A couple of decades ago a cashless economy seemed like a fantastic idea that only belonged in science fiction, but today it is a reality that exists in many countries and one that others, like Canada, are moving towards. If the trend continues, Canadian paper money may soon become rarities.
The journey away from cash started in the 19th century with the advent of the use of wire transfers, the only alternative to cash. This was predominantly used by large commercial entities and very wealthy individuals. Alternative payment methods such as credit and debit cards emerged on the commerce front during the twentieth century. Today payment options have evolved to include e-commerce virtual payment options such as PayPal and similar services.
With these new alternative payment methods, people around the world have been abandoning the use of cash. In fact, some countries today have advanced to the use of mobile phones or implanted chips to make payments. Sweden is a prime example because as of 2018, thousands of its citizens have been using microchips implanted into their arms to pay for goods and services. Other countries such as the Netherlands, Singapore, and France join Sweden in the category of least cash-reliant societies in the world. Countries such as Peru, Egypt, Malaysia, and Saudi Arabia are close behind with only 1% of transactions being cash related.
Canada’s Journey Toward a Cashless Economy
Despite the relatively slow pace, Canadians are just as involved in this journey away from cash as the remainder of the world. Payments Canada reported at the end of 2018 that, since 2012 cash payments had declined by 21%. In 2011 Canadians welcomed the mobile payment app, Apple Pay Canada. This was followed by the introduction of Google Pay Canada, Samsung Pay Canada and a host of other mobile payment apps for Canadians.
A January 2019 survey published by Angus Reid Institute in collaboration with The Globe and Mail revealed that Canadians are swiftly moving away from cash. The survey found that 63 % of the 150 respondents habitually avoided cash. The trend appeared to be more popular among younger Canadians but older Canadians (age 55 and up) were also swaying towards the non-cash lifestyle.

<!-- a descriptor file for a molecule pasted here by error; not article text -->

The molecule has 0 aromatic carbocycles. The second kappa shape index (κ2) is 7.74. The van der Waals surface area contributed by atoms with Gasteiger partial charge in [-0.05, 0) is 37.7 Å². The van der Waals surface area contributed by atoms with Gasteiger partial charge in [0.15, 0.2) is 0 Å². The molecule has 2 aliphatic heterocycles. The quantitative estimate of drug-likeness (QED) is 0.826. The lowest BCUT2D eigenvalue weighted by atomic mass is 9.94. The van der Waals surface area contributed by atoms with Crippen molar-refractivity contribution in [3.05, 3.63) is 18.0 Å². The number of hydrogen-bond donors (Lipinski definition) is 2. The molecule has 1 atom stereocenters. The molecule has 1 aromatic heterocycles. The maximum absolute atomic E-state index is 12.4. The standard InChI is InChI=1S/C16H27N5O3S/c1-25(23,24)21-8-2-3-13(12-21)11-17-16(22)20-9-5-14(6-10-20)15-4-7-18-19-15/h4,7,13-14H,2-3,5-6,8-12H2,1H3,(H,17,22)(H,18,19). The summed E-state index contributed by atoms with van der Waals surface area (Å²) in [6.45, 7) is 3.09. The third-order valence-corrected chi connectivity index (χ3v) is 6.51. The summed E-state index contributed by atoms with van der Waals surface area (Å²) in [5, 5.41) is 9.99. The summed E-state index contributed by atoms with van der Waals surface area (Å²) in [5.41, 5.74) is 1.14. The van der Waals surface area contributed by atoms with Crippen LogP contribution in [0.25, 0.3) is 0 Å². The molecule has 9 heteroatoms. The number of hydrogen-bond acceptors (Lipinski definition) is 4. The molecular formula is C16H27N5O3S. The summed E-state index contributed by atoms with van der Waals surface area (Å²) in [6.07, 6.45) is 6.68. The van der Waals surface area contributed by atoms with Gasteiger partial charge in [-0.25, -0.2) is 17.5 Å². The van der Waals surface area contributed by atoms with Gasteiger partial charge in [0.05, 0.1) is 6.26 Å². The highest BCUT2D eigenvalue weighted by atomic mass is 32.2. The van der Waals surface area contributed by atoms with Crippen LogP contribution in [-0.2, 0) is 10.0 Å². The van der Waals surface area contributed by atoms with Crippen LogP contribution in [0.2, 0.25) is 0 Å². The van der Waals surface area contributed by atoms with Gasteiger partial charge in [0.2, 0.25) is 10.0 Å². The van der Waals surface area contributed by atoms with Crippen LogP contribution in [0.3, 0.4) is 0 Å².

When it comes to Canada’s commercial entities, the trend is obvious. Many of them are forsaking cash in favour of options such as phone-based payment apps, credit and debit cards as well as electronic payment options. In fact, some branches of one Canadian bank (Canadian Imperial Bank of Commerce) no longer facilitate cash-based transactions.
What This Means For Canadian Physical Currency
But does this all mean that cash will disappear from the Canadian Commercial Scene Forever? Some experts dispute the theory that cash will disappear totally arguing that it meets needs that alternative options simply cannot handle. One such expert is University of Toronto professor and Retail Industry Guru, David Soberman who asserts that cash will always have a place in Canadian society while positing that the demand for cashless options is being driven by convenience and cost.
Without a doubt, cash still offers one obvious advantage- it is less traceable than alternative methods. For those who wish to remain undetectable by the grid, cash may remain the best option. Unfortunately, many traders are likely to shun cash in favour of the more convenient options as time progresses, leaving these obscurity seekers in the cold. The jury is still out on the fate of Canadian paper money but the current trend does indicate that, over time, Canadian currency (and other physical payment options around the world) will likely become very valuable as souvenirs reflecting the nation’s past.